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Shostakovich composed his first piano trio after being sent to Crimea to recover from tuberculosis. There he fell in love with the daughter of a Moscow professor and began to compose the trio, a passionate work representing a vital stage in his development towards his First Symphony. Years later, in the midst of the 2nd World War, he completed his second piano trio which was born out of the appalling sufferings of his fellow-countrymen and reflected the loss of his closest friend, the writer Ivan Sollertinsky, who died unexpectedly in the middle of Shostakovich’s work on the trio.
Schnittke's only piano trio originated as a string trio. Written to mark the centenary of Alban Berg in 1985, Schnittke in it ‘avoided his trademark stylistic confrontations and direct quotations, preferring subtle allusions to the world of the Viennese classics, especially Schubert’ (David Fanning). Soon after completing the trio, Schnittke suffered the first of a series of massive strokes, but in 1992 he revisited the work, dedicating the version for piano trio to his doctor, Alexander Potapov.
On a previous disc, the Kempf Trio has released two other Russian piano trios – those of Tchaikovsky and Rachmaninov – in performances described as ‘fiery, cogent, intelligent and wholly compelling' - Evening Standard, and ‘a triumph' - The Strad. In the present, no less impassioned and passionate programme, we hear the swan-song of this fine ensemble, which was recently dissolved.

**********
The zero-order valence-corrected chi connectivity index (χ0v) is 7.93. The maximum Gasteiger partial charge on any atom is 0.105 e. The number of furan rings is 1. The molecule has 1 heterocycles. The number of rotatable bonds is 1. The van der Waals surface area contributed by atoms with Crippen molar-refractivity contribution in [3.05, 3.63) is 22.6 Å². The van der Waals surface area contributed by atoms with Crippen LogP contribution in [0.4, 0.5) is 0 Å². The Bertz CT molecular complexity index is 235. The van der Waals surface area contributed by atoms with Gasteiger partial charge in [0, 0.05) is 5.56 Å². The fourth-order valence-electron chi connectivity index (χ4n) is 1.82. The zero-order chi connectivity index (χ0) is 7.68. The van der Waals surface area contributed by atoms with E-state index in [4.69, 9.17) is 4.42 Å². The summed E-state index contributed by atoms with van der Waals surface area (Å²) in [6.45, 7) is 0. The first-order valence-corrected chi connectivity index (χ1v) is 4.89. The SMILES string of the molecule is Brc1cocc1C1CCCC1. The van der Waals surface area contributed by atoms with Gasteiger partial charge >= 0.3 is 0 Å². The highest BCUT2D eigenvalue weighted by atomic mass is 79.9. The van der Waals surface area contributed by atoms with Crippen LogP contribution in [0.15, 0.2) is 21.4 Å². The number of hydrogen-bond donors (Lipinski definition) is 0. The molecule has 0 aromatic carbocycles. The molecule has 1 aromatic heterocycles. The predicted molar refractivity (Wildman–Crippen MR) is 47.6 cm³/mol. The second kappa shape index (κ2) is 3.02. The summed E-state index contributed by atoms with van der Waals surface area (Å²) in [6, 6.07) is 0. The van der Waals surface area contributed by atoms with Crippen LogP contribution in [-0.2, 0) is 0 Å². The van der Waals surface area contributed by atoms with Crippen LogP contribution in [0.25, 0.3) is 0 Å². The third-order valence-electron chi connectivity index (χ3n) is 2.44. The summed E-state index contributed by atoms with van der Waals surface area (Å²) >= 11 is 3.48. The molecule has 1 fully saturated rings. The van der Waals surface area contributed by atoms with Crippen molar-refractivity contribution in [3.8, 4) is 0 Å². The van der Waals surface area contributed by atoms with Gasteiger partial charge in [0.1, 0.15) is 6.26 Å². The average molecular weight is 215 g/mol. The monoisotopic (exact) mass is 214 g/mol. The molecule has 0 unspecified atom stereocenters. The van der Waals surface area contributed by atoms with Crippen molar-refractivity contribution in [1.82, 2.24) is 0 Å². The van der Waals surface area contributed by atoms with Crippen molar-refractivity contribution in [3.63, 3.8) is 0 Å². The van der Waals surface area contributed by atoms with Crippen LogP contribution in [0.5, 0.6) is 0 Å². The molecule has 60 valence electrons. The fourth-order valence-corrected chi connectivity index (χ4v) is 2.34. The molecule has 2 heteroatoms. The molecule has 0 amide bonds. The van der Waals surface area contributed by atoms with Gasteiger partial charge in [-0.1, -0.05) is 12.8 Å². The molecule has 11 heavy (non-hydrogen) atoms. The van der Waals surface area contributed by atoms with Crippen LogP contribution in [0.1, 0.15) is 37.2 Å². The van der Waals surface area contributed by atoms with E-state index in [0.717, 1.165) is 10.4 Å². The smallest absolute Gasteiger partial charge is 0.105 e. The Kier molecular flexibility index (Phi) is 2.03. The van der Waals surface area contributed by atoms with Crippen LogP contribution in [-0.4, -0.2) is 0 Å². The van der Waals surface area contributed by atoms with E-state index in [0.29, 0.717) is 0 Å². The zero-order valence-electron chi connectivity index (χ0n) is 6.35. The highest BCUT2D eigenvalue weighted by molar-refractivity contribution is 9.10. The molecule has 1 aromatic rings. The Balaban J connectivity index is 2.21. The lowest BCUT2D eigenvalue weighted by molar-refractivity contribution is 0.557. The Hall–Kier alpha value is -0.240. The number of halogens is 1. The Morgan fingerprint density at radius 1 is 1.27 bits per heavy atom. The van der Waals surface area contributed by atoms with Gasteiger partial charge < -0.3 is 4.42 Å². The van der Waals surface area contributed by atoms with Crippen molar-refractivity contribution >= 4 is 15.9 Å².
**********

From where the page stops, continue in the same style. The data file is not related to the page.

Dmitry Shostakovich: Piano Trio No. 2 in E minor, Op. 67
I. Andante - Moderato
II. Allegro con brio
Dmitry Shostakovich: Piano Trio No. 1 in C minor, Op. 8
Piano Trio No. 1 in C minor, Op. 8
Alfred Schnittke: Piano Trio
“Good recordings of Shostakovich's brilliant, tragic Second Piano Trio are already abundant… but this new… version… is one of the best. The bleak, vertiginously - spaced textures of the opening - cello and violin soaring high above the piano's bass line - and the hectic, defiant energy of the Scherzo have seldom been better caught. But for me the disc's highlight is Schnittke's trio... Kempf and his colleagues project an intensity of involvement that is utterly convincing, and really integrate the second movement's distorted reflections of the first so that nothing sounds inessential. The SACD recording has remarkable presence.”
“a worthy souvenir of a fine ensemble...At once it is clear that its discourse is to be presented as genuine chamber music, without the breast-beating public rhetoric favoured by Argerich and friends...The understated approach has its attractions: Freddy Kempf is always crisp and transparent”
12th February 2010
“Anyone who doubts the spiritual desolation wrought by Soviet communism need only listen to this disc...The Shostakovich is impressively intense”
23rd January 2010
“Formed in 2000, the Kempf Trio has now disbanded, but not before [they] made much sweet music together, especially in Russian repertoire, as this 2004 recording shows [...] Kempf’s responsive playing is always a delight. So is the vibrant recording.”
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